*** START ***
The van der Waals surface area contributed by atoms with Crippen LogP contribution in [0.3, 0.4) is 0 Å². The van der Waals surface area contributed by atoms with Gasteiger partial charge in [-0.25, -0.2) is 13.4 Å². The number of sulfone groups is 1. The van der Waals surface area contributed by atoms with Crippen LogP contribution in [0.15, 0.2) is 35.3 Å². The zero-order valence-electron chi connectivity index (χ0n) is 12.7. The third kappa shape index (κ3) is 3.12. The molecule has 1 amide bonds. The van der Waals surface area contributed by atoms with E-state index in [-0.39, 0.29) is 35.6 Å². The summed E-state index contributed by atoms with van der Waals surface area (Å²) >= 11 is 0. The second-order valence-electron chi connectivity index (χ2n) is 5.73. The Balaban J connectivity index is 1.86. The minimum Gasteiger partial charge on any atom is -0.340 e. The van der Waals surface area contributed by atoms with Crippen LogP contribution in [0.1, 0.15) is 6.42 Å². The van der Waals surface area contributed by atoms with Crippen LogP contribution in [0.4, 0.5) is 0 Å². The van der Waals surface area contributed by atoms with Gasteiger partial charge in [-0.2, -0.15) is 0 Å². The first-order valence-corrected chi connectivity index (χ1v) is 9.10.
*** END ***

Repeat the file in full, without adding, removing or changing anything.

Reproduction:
The van der Waals surface area contributed by atoms with Crippen LogP contribution in [0.3, 0.4) is 0 Å². The van der Waals surface area contributed by atoms with Gasteiger partial charge in [-0.25, -0.2) is 13.4 Å². The number of sulfone groups is 1. The van der Waals surface area contributed by atoms with Crippen LogP contribution in [0.15, 0.2) is 35.3 Å². The zero-order valence-electron chi connectivity index (χ0n) is 12.7. The third kappa shape index (κ3) is 3.12. The molecule has 1 amide bonds. The van der Waals surface area contributed by atoms with E-state index in [-0.39, 0.29) is 35.6 Å². The summed E-state index contributed by atoms with van der Waals surface area (Å²) >= 11 is 0. The second-order valence-electron chi connectivity index (χ2n) is 5.73. The Balaban J connectivity index is 1.86. The minimum Gasteiger partial charge on any atom is -0.340 e. The van der Waals surface area contributed by atoms with Crippen LogP contribution in [0.1, 0.15) is 6.42 Å². The van der Waals surface area contributed by atoms with Crippen LogP contribution in [0.4, 0.5) is 0 Å². The van der Waals surface area contributed by atoms with Gasteiger partial charge in [-0.2, -0.15) is 0 Å². The first-order valence-corrected chi connectivity index (χ1v) is 9.10.